Boozer et al v. Sarria et al, No. 1:2009cv02102 - Document 34 (N.D. Ga. 2010)

Court Description: ORDER granting in part and denying in part 24 Motion for Summary Judgment. Signed by Judge Thomas W. Thrash, Jr on 10/1/10. (dr)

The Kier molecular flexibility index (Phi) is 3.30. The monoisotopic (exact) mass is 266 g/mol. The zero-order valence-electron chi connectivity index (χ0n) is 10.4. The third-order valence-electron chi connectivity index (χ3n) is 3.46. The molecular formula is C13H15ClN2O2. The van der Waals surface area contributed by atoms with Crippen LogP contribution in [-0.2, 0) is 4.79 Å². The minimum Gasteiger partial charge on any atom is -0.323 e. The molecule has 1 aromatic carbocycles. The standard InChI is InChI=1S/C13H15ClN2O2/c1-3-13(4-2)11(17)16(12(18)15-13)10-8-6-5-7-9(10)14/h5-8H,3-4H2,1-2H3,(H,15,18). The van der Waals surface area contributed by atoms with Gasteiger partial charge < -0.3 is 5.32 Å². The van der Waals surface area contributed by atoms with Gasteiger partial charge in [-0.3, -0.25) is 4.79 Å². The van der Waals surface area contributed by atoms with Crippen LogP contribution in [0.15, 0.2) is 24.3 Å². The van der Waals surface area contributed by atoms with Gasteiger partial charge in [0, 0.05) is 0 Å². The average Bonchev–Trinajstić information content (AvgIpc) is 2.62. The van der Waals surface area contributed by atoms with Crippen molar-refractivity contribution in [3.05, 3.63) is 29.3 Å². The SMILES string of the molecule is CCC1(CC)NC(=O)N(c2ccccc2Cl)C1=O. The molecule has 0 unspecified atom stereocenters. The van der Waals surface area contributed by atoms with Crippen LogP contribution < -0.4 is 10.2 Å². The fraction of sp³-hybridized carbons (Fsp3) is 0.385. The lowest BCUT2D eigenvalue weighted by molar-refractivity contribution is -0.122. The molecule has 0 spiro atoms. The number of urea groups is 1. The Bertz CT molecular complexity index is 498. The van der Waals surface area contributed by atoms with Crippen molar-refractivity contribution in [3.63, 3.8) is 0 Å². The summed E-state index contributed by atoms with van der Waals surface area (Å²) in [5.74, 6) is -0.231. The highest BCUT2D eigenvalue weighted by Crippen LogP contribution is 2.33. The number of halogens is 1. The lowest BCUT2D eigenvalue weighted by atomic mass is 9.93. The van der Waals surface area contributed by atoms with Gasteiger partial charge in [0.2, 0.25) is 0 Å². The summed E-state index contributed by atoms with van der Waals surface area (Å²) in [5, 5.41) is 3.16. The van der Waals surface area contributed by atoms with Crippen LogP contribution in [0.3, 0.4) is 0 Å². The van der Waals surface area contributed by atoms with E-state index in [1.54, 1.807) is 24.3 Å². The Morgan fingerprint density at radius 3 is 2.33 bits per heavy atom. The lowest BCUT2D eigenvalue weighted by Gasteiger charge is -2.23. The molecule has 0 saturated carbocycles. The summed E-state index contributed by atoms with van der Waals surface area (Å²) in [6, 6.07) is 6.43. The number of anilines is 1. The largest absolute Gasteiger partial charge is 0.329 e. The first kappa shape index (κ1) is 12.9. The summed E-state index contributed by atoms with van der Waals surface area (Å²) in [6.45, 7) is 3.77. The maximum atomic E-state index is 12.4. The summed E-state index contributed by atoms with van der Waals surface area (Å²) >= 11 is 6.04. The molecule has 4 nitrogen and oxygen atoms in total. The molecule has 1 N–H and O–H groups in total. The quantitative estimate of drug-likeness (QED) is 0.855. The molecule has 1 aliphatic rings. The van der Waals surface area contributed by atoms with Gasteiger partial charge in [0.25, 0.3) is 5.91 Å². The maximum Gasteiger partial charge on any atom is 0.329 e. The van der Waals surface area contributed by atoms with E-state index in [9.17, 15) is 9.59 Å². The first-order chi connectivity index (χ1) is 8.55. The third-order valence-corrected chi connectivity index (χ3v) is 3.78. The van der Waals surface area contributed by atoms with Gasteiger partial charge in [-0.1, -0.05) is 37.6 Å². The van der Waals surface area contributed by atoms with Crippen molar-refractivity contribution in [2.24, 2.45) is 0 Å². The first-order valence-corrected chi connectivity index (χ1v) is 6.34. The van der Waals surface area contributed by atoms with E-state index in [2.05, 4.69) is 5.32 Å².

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Boozer et al v. Sarria et al Doc. 34 IN THE UNITED STATES DISTRICT COURT FOR THE NORTHERN DISTRICT OF GEORGIA ATLANTA DIVISION KERRY BOOZER, Plaintiff, v. CIVIL ACTION FILE NO. 1:09-CV-2102-TWT JOSEPH SARRIA, et al., Defendants. ORDER This is a civil rights action. It is before the Court on the Defendants’ Motion for Summary Judgment [Doc. 24]. For the reasons set forth below, the Defendants’ motion is GRANTED in part and DENIED in part. I. Background On July 17, 2007, at approximately 8:30 a.m., Atlanta Police Officers Nicholas Chimino and Joseph Sarria responded to a domestic disturbance call at 1570 Langston Avenue. As Officer Sarria arrived in the area, he observed Plaintiff Kerry Boozer walking toward a house located at 1560 Langston Avenue. Boozer shared this residence with his mother, Annie Aderhold. 1560 Langston Avenue is located two houses down from 1570 Langston Avenue, the location of the domestic disturbance T:\ORDERS\09\Boozer\msjtwt.wpd Dockets.Justia.com call. As Boozer reached the steps of his house, Defendants Sarria and Chimino exited their vehicles with weapons drawn and yelled at Boozer. The Plaintiff then turned around, took several steps toward the officers, and asked, “what’s going on?” According to the Plaintiff, Sarria and Chimino then yelled “get your ass on the ground.” As Boozer began to kneel, Sarria and Chimino slammed him to the ground. Once on the ground, the Plaintiff claims that Sarria and Chimino handcuffed him and kicked him in the back and side more than ten times. When Boozer tried to look up, he claims that the officers stomped his face into the ground. While Boozer was on the ground, a third officer, William Ferris, arrived and informed the Defendants that they had the wrong address. According to the Plaintiff, Sarria and Chimino then stopped kicking Boozer and brought him to his feet. While the Plaintiff was still on the ground, however, Boozer’s mother, Annie Aderhold, emerged from her home to see what was happening. One of the officers1 asked Ms. Aderhold if he could search her home. Ms. Aderhold said, “come on in.” (Aderhold Dep. at 29.) After allowing the officer to search, Ms. Aderhold said, “I think it’s time for you to go.” Id. at 30. At that point, the officer exited her home. 1 It is unclear which of the Defendants is alleged to have entered the Plaintiff’s home. T:\ORDERS\09\Boozer\msjtwt.wpd -2- After the search, Lieutenant Caroline Whitmire arrived on the scene and again informed the officers that they had the wrong address. The officers then removed Boozer’s handcuffs and proceeded to 1570 Langston Avenue, the location of the original domestic disturbance call. After being released, Boozer told Officer Whitmire that he was injured and an ambulance transported him to Grady Hospital. The Defendants deny Boozer’s version of these events. Although Sarria and Chimino admit that they detained and handcuffed Boozer, the Defendants deny kicking or stomping the Plaintiff. Further, although the Defendants admit that they had the wrong address, they contend that they detained the Plaintiff because he ran when the officers arrived. Following the incident, the Plaintiff filed a complaint with the Atlanta Police Department’s Office of Professional Standards (“OPS”). OPS investigated Boozer’s complaint and concluded that there was “insufficient evidence to sustain the allegations made by Mr. Boozer.” (Defs.’ Br. in Supp. of Defs.’ Mot. for Summ. J., Ex. F.) Subsequently, the Plaintiff filed this lawsuit against the City of Atlanta, as well as Sarria and Chimino in their personal capacities. The Plaintiff asserts violations of his Fourth Amendment rights under 42 U.S.C. § 1983 as well as state law claims for false imprisonment, assault and battery, negligent hiring, retention, training and/or supervision, and intentional infliction of emotional distress. See O.C.G.A. § T:\ORDERS\09\Boozer\msjtwt.wpd -3- 51-7-20; O.C.G.A. § 51-1-13; O.C.G.A. § 51-1-14. The Defendants have filed a Motion for Summary Judgment [Doc. 24]. II. Legal Standard Summary judgment is appropriate only when the pleadings, depositions, and affidavits submitted by the parties show that no genuine issue of material fact exists and that the movant is entitled to judgment as a matter of law. Fed. R. Civ. P. 56(c). The court should view the evidence and any inferences that may be drawn in the light most favorable to the nonmovant. Adickes v. S.H. Kress & Co., 398 U.S. 144, 158-59 (1970). The party seeking summary judgment must first identify grounds that show the absence of a genuine issue of material fact. Celotex Corp. v. Catrett, 477 U.S. 317, 323-24 (1986). The burden then shifts to the nonmovant, who must go beyond the pleadings and present affirmative evidence to show that a genuine issue of material fact does exist. Anderson v. Liberty Lobby, Inc., 477 U.S. 242, 257 (1986). III. Discussion A. Insufficient Training The Defendants contend that there is no issue of material fact as to the Plaintiff’s insufficient training and/or supervision claim. The Plaintiff claims that the City of Atlanta failed to properly supervise and train its police officers. Boozer argues that this lack of training caused Sarria and Chimino to violate his constitutional rights. T:\ORDERS\09\Boozer\msjtwt.wpd -4- “Only where a failure to train reflects a ‘deliberate’ or ‘conscious’ choice by a municipality . . . can a city be liable for such a failure under § 1983.” City of Canton v. Harris, 489 U.S. 378, 389 (1989). To establish deliberate indifference, the plaintiff must show “some evidence that the municipality knew of a need to train and/or supervise in a particular area and the municipality made a deliberate choice not to take any action.” Gold v. City of Miami, 151 F.3d 1346, 1350 (11th Cir. 1998). A municipality may be put on notice in one of two ways. First, a city is on notice if it has knowledge of prior constitutional violations. Id. at 1351. Alternatively, even without knowledge of prior violations, a municipality has notice if the likelihood of a violation is so high that the need for training is obvious. Id. at 1351-52. Here, the Plaintiff has not shown that the City of Atlanta was deliberately indifferent. Major Siobhan O’Brien, the Commander of the City of Atlanta Police Academy, testified that the City of Atlanta provides each officer 800 hours of training at the police academy and 480 hours of field training. (O’Brien Decl. ¶ 5.) This training covers criminal law, procedure, defensive tactics, the appropriate use of force, and the mechanics of an arrest. Id. ¶¶ 6, 8. Major O’Brien also testified that it is department policy to use the minimum amount of force necessary to make an arrest. Id. ¶ 7. Further, each year, every Atlanta police officer receives twenty-four hours of training that re-emphasizes the factors justifying the use of force. Id. ¶ 9. T:\ORDERS\09\Boozer\msjtwt.wpd -5- In support of his claim, Boozer offers an excerpt from a City of Atlanta report dealing with police training. The excerpt simply notes that the officers polled rated the City’s training programs “excellent” or “good” in only five of twenty-nine areas. The report offers no record of prior constitutional violations. The Plaintiff offers no evidence that the City of Atlanta had notice of constitutional violations resulting from a failure to train or supervise. See Wright v. Sheppard, 919 F.2d 665, 674 (11th Cir. 1990) (finding no deliberate indifference where plaintiff offered “no evidence of a history of widespread prior abuse . . . that would have put the [defendant] on notice of the need for improved training of supervision.”). Further, the City of Atlanta has presented evidence that it provides extensive training designed to ensure that constitutional violations do not occur. For these reasons, there is no issue of material fact as to the Plaintiff’s claim for insufficient training or supervision. B. Unlawful Search The Plaintiff claims that one of the Defendants2 illegally searched the Plaintiff’s home in violation of the Fourth Amendment. Under the Fourth Amendment, a search conducted “without a warrant issued upon probable cause is ‘per se unreasonable . . . subject only to a few specifically established and well-delineated exceptions.’” 2 As mentioned above, the Plaintiff does not specify which of the Defendants searched his home. T:\ORDERS\09\Boozer\msjtwt.wpd -6- United States v. Garcia, 890 F.2d 355, 360 (11th Cir. 1989) (quoting Schneckloth v. Bustamonte, 412 U.S. 218, 219 (1973)). “One of the well-established exceptions to the probable cause and warrant requirements is a search which is conducted pursuant to voluntary consent.” Id. This consent must be the product of “essentially free and unconstrained choice.” Id. Here, the officer asked Ms. Aderhold if he could search the house that she shared with Boozer. Ms. Aderhold said “come on in.” (Aderhold Dep. at 29.) The Defendant, however, implies that Ms. Aderhold may have been coerced into giving her consent. This argument is without merit. The officer did not threaten or intimidate Ms. Aderhold. Indeed, Ms. Aderhold testified that he was neither polite nor abrupt, but “[a] little of both; in between.” Id. at 30. Thus, there is no evidence that Ms. Aderhold did not give her consent freely. For this reason, there is no issue of material fact as to the Plaintiff’s illegal search claim. C. Illegal Seizure The Plaintiff also contends that the Defendants illegally seized him in violation of his Fourth Amendment rights. The parties disagree as to whether Boozer’s detention constitutes an arrest, requiring probable cause, or merely a Terry stop, requiring only reasonable suspicion. See Terry v. Ohio, 392 U.S. 1 (1968). “An arrest may occur even if the formal words of arrest have not yet been spoken if a person is T:\ORDERS\09\Boozer\msjtwt.wpd -7- restrained and his freedom of movement is restricted.” United States v. Levy, 731 F.2d 997, 1000 (2d Cir. 1984) (citing Henry v. United States, 361 U.S. 98, 102-3 (1959)). Here, viewing the facts in the light most favorable to Boozer, the Court could conclude that an arrest had occurred when Boozer was thrown on the ground and handcuffed. Even under the less stringent reasonable suspicion standard, however, the Plaintiff has shown facts possibly establishing a Fourth Amendment violation. “An investigatory stop must be justified by some objective manifestation that the person stopped is, or is about to be, engaged in criminal activity.” United States v. Cortez, 449 U.S. 411, 417 (1981). The Defendants argue that “[a] dispatcher who reports a crime at a specified location gives police an articulable suspicion to investigate and detain individuals at the scene.” Moore v. State, 281 Ga. App. 141, 143 (2006) (quoting State v. Gomez, 266 Ga. App. 423, 425-26 (2004)). Here, however, the Defendants did not detain Boozer at the location specified by the dispatcher. Officers Sarria and Chimino were at the wrong address. When the Defendants arrived, Boozer was walking back to his home. Boozer’s detention was not based on any objective facts known to the Defendants at the time. See Humphrey v. Mabry, 482 F.3d 840, 847 (11th Cir. 2007) (finding “a reasonable jury could conclude that the [defendants] violated [plaintiff’s] Fourth Amendment rights when T:\ORDERS\09\Boozer\msjtwt.wpd -8- they misidentified his car, stopped him at gunpoint, forcibly seized him and restrained him, albeit briefly.”). For these reasons, there is a question of material fact as to the Defendants’ claim for illegal seizure. D. Excessive Force The Defendants move for summary judgment on Boozer’s excessive force claim. “[C]laims of excessive force are to be judged under the Fourth Amendment’s ‘objective reasonableness’ standard.” Brosseau v. Haugen, 543 U.S. 194, 197 (2004) (citing Graham v. Connor, 490 U.S. 386, 388 (1989)). In making this determination, courts should consider “the severity of the crime at issue, whether the suspect poses an immediate threat to the safety of the officers or others, and whether he is actively resisting arrest or attempting to evade arrest by flight.” Crenshaw v. Lister, 556 F.3d 1283, 1290 (11th Cir. 2009). Here, the facts viewed in the light most favorable to the Plaintiff establish a possible claim for excessive force. According to the Plaintiff, the Defendants kicked him at least ten times in the side and back while he was lying on the ground. When Boozer attempted to look up, the Defendants stomped his head. During the encounter, Boozer did not resist or attempt to flee. Indeed, the officers threw Boozer to the ground as he was beginning to kneel. See Lee v. Ferraro, 284 F.3d 1188 (11th Cir. 2002) (finding excessive force where officers slammed plaintiff’s head into trunk T:\ORDERS\09\Boozer\msjtwt.wpd -9- while plaintiff was handcuffed and not resisting); Payne v. Pauley, 337 F.3d 767, 779 (7th Cir. 2003) (finding excessive force where plaintiff was not resisting and officer twisted plaintiff’s arms behind her back and over-tightened handcuffs). Notwithstanding the credibility issues with respect to the Plaintiff’s testimony, there is an issue of material fact as to the Plaintiff’s excessive force claim. E. Qualified Immunity The Defendants argue that Sarria and Chimino are entitled to qualified immunity. “Qualified immunity shields government officials from liability for civil damages for torts committed while performing discretionary duties unless their conduct violates a clearly established statutory or constitutional right.” Hadley v. Gutierrez, 526 F.3d 1324, 1329 (11th Cir. 2008) (citing Harlow v. Fitzgerald, 457 U.S. 800, 818 (1982)). To establish qualified immunity, the defendant must show that he was acting within the scope of his discretionary authority. Crenshaw, 556 F.3d at 1289. The burden then shifts to the plaintiff to show (1) that the conduct violated a constitutional right, and (2) that the right was clearly established at the time of the defendant’s alleged misconduct. Humphrey, 482 F.3d at 846 (citing Saucier v. Katz, 533 U.S. 194, 201 (2001)).3 A right is ‘clearly established’ if “no reasonably 3 In Pearson v. Callahan, 129 S. Ct. 808, 818 (2009), the Supreme Court held that courts may use their discretion in deciding which of these two questions to answer first. T:\ORDERS\09\Boozer\msjtwt.wpd -10- competent officer would have taken the same action.” Id. at 847 (emphasis in original). Further, where the alleged violation involves a mistake by an official, “qualified immunity applies regardless of whether the government official's error is ‘a mistake of law, a mistake of fact, or a mistake based on mixed questions of law and fact.’” Pearson v. Callahan, 129 S. Ct. 808, 815 (2009) (quoting Groh v. Ramirez, 540 U.S. 551, 567 (2004) (Kennedy, J., dissenting)). Here, Defendants Sarria and Chimino were performing a discretionary function when they seized the Plaintiff and searched his home. Although Boozer argues that the Defendants were performing a ministerial duty, detaining a suspect is a discretionary act under federal law. See Crenshaw, 556 F.3d at 1289-90 (“it is clear that [the defendants] were both performing discretionary duties when pursuing and apprehending [the plaintiff].”). Further, as discussed above, the search of Boozer’s residence did not violate the Fourth Amendment. Thus, the Court will focus on the Plaintiff’s illegal seizure and excessive force claims. The Defendant officers are entitled to qualified immunity as to the illegal seizure claim. Here, Sarria and Chimino made a mistake of fact as to the address of the domestic disturbance call. See Pearson, 129 S. Ct. at 815 (qualified immunity applies where official’s error is mistake of fact). In Humphrey, the plaintiff brought an illegal seizure claim against a police officer who mistook the plaintiff’s car for that T:\ORDERS\09\Boozer\msjtwt.wpd -11- of a fleeing suspect. Humphrey, 482 F.3d at 850. The plaintiff’s car was dark colored while the suspect’s car was grey. Id. The Eleventh Circuit noted that although the defendant’s “mistakes were unfortunate, and . . . fall short of the ideal standards of diligence expected of officers,” the defendant was entitled to qualified immunity. Id. at 851. The court reasoned that “the [defendant’s] mistakes were not so egregious that we would characterize them as plain incompetence or mistakes no reasonable officer would make in the circumstances.” Id. at 850. Similarly, here, the Defendants’ mistake as to Boozer’s address was unfortunate and fell below the standard of diligence expected from police officers. Still, the Defendants misread the address by only one number.4 The correct house, 1570 Langston Avenue, was only two houses down. The Defendants, responding to a domestic disturbance call, did not have a great deal of time to review street addresses. Under these circumstances, the Court cannot say that “no reasonable officer” would make such a mistake. For this reason, Defendants Sarria and Chimino are entitled to qualified immunity on the Plaintiff’s illegal seizure claim. The Plaintiff’s excessive force claim, however, presents a different question. A defendant is not entitled to qualified immunity for an excessive force claim where 4 The dispatcher reported a domestic disturbance at 1570 Langston Avenue. The Defendants detained Boozer at 1560 Langston Avenue. T:\ORDERS\09\Boozer\msjtwt.wpd -12- “his conduct goes ‘so far beyond the hazy border between excessive and acceptable force that [he knows that he is] violating the Constitution.’” Reese v. Herbert, 527 F.3d 1253, 1274 (11th Cir. 2008) (quoting Priester v. City of Riviera Beach, 208 F.3d 919, 926-27 (11th Cir. 2000)). Where an officer uses significant force against a compliant suspect, courts have generally denied the protections of qualified immunity. See Hadley, 526 F.3d at 1330 (finding no qualified immunity where suspect punched in stomach while not resisting or presenting threat); Reese, 527 F.3d at 1273 (no qualified immunity where officers threw plaintiff against wall, twisted his arm, and kicked and beat him while plaintiff was on ground); Lee, 284 F.3d at 1191, 1198 (denying qualified immunity where defendant slammed plaintiff’s head into car even though plaintiff did not resist and did not present a threat). Here, viewing the facts in the light most favorable to the Plaintiff, the Defendants are not entitled to qualified immunity for Boozer’s excessive force claim. Boozer never resisted the officers. Nor did he pose any threat to their safety while he was lying on the ground. Still, the Defendants threw Boozer to the ground and kicked him in the back and side. No reasonable officer would believe that it was proper to kick a suspect while that suspect was lying on the ground, not resisting in any way. For this reason, Defendants Sarria and Chimino are not entitled to qualified immunity for the Plaintiff’s excessive force claim. T:\ORDERS\09\Boozer\msjtwt.wpd -13- F. State Law Claims The Plaintiff also asserts state law claims for false imprisonment, assault and battery, negligent hiring, retention, training and/or supervision, and intentional infliction of emotional distress. 1. Sovereign Immunity The City of Atlanta argues that it is entitled to sovereign immunity.5 O.C.G.A. § 36-33-1(a) states that: Pursuant to Article IX, Section II, Paragraph IX of the Constitution of the State of Georgia, the General Assembly, except as provided in this Code section and in Chapter 92 of this title, declares it is the public policy of the State of Georgia that there is no waiver of the sovereign immunity of municipal corporations of the state and such municipal corporations shall be immune from liability for damages. A municipal corporation shall not waive its immunity by the purchase of liability insurance, except as provided in Code Section 33-24-51 or 36-92-2, or unless the policy of insurance issued covers an occurrence for which the defense of sovereign immunity is available, and then only to the extent of the limits of such insurance policy. This subsection shall not be construed to affect any litigation pending on July 1, 1986. O.C.G.A. § 36-33-1(a). Further, O.C.G.A. § 36-33-3 states: A municipal corporation shall not be liable for the torts of policemen or other officers engaged in the discharge of the duties imposed on them by law. 5 The Defendants correctly point out that the Plaintiff’s claims against Sarria and Chimino in their official capacities are merely claims against the City of Atlanta. Kentucky v. Graham, 473 U.S. 159, 166 (1985). T:\ORDERS\09\Boozer\msjtwt.wpd -14- O.C.G.A. § 36-33-3. Thus, the City of Atlanta is entitled to sovereign immunity unless it maintains liability insurance covering the acts alleged by the Plaintiff. Here, the City of Atlanta does not maintain liability insurance covering incidents of illegal seizure or excessive force. (Detter Aff. ¶ 4.) The Plaintiff makes no argument to the contrary. For this reason, the City of Atlanta is entitled to sovereign immunity with respect to the Plaintiff’s state law claims. 2. Official Immunity Defendants Sarria and Chimino argue that they are entitled to Official Immunity in their individual capacities. The Georgia Constitution provides that: all officers and employees of the state or its departments and agencies may be subject to suit and may be liable for injuries and damages caused by the negligent performance of, or negligent failure to perform, their ministerial functions and may be liable for injuries and damages if they act with actual malice or with actual intent to cause injury in the performance of their official functions. GA. CONST. art. I, § 2, ¶ IX(d). Thus, although an officer may be liable for negligent performance of ministerial duties, an officer is only liable for performance of discretionary duties if he acts with malice or intent to injure. Cameron v. Lang, 274 Ga. 122, 125 (2001). Under Georgia law, Sarria and Chimino were performing a discretionary function when they responded to the domestic disturbance call. See Gilbert v. Richardson, 264 Ga. 744, 753 (1994) (officer performing discretionary T:\ORDERS\09\Boozer\msjtwt.wpd -15- function when responding to emergency call). Thus, the Defendant officers are entitled to official immunity unless they acted with malice or intent to injure. Viewed in the light most favorable to the Plaintiff, however, Sarria and Chimino’s conduct evinces both malice and intent to injure. While Boozer was lying on the ground, the Defendants kicked Boozer repeatedly. Boozer posed no threat to the officers and he was not resisting. The logical inference of such behavior is that the Defendants intended to injure the Plaintiff. For this reason, Sarria and Chimino are not entitled to official immunity with respect to the Plaintiff’s state law claims. IV. Conclusion For the reasons set forth above, the Defendants’ Motion for Summary Judgment [Doc. 24] is GRANTED in part and DENIED in part. SO ORDERED, this 1 day of October, 2010. /s/Thomas W. Thrash THOMAS W. THRASH, JR. United States District Judge T:\ORDERS\09\Boozer\msjtwt.wpd -16-